During the address, President Obama envisioned an education system that uplifts the capacity of America's young people, the opportunities for peace and prosperity, and the importance of re-organizing our government for the 21st century.

To fulfill this vision we need to dig deeper into our commitment to collaborate, and encourage our leaders to see past the labels of partisanship.

As President Obama stated, "What comes of this moment will be determined not by whether we can sit together tonight, but whether we can work together tomorrow."

Excited about carrying on this work to transcend the boundaries of political parties? Consider signing the No Labels Declaration, which concludes: “We must put our labels aside, and put the issues and what’s best for the nation first. A promising future awaits us.”

Click here to sign the No Labels Declaration

Aaron Voldman

What Loughner was reading before the shootings

Everyone from TIME magazine to John Q Public seems to believe that Loughner is crazy. But how crazy is a guy who researchers political assassinations, lethal injection and solitary confinement in the days before he pulls the trigger? Sources are reporting that the man who shot Congresswoman Giffords surfed the net for information on just those subjects before he acted.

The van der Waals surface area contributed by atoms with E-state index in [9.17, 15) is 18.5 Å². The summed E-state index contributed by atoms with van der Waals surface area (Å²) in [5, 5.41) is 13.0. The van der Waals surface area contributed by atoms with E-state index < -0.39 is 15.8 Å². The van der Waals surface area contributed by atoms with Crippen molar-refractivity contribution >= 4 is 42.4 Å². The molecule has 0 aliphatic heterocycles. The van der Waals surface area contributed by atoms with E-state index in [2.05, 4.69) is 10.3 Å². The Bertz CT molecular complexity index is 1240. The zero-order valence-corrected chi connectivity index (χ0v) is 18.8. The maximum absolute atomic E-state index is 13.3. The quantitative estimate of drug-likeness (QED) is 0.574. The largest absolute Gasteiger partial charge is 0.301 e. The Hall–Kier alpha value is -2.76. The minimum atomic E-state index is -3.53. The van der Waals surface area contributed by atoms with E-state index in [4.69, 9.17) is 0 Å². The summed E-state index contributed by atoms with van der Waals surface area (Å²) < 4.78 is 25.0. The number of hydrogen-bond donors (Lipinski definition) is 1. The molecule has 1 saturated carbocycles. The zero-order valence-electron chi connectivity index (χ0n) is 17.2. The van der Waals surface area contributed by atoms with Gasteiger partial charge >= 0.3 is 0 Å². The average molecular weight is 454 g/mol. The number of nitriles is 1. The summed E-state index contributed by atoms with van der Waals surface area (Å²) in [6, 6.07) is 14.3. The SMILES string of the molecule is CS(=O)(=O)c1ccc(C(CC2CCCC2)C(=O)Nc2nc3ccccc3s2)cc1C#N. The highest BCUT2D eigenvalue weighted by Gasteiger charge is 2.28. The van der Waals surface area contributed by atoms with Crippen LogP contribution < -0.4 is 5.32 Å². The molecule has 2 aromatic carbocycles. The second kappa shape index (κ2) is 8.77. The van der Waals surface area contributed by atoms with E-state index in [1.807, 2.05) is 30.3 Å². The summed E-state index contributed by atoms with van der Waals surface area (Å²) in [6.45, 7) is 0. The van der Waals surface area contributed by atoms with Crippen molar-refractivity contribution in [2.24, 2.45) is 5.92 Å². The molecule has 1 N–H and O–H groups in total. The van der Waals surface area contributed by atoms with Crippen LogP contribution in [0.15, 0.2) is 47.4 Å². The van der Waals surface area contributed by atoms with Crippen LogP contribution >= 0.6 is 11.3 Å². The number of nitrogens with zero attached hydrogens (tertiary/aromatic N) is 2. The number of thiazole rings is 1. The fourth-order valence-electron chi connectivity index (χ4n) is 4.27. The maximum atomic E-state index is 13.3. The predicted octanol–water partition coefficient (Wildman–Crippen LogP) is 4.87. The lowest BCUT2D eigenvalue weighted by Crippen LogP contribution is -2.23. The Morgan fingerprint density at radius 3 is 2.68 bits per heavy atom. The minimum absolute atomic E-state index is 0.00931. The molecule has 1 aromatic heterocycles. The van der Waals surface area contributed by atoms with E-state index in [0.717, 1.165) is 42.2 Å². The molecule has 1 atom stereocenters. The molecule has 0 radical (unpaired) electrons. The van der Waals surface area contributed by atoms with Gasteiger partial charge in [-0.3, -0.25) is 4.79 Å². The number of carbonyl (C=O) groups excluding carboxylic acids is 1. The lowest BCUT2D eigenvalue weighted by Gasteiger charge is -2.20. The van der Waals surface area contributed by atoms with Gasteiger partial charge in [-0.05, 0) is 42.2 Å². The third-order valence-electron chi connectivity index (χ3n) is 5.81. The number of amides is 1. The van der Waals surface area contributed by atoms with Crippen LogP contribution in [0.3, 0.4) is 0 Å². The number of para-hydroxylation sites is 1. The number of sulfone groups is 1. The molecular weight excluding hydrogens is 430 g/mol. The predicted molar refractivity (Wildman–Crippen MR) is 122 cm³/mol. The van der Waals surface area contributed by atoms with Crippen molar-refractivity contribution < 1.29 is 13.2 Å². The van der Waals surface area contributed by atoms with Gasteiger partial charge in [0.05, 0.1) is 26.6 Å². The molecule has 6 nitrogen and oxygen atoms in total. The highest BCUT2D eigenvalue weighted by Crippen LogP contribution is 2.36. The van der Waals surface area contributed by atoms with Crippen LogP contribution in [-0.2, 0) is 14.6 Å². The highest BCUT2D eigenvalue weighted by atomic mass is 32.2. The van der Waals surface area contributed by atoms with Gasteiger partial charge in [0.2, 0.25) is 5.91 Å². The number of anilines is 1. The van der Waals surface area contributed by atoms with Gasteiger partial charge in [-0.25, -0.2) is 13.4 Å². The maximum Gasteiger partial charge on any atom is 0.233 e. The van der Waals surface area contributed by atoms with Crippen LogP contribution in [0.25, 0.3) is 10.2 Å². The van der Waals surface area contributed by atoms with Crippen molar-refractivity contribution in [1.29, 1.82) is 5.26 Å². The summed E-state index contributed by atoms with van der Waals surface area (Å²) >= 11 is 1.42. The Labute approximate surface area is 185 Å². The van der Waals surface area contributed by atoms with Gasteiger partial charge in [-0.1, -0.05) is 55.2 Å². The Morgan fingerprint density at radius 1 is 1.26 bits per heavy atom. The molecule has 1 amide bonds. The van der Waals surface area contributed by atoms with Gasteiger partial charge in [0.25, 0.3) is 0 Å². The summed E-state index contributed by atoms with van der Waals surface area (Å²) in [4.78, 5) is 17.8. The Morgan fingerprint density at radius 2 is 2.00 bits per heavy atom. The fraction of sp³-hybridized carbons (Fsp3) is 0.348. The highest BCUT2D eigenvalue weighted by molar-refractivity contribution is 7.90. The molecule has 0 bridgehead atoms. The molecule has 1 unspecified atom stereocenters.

Section 4.01 of the Model Penal Code provides this definition of insanity as a defense to a crime: "A person is not responsible for criminal conduct if at the time of such conduct, as a result of mental disease or defect, he lacks substantial capacity either to appreciate the criminality (wrongfulness) of his conduct or to conform his conduct to the requirements of the law."

Let me suggest that a guy who studies political assassinations, lethal injection and solitary confinement appreciated perfectly the wrongfulness of what he intended to do.

In a recent case --- Clark v. Arizona, 548 US 735 (2006) --- the U.S. Supreme Court held: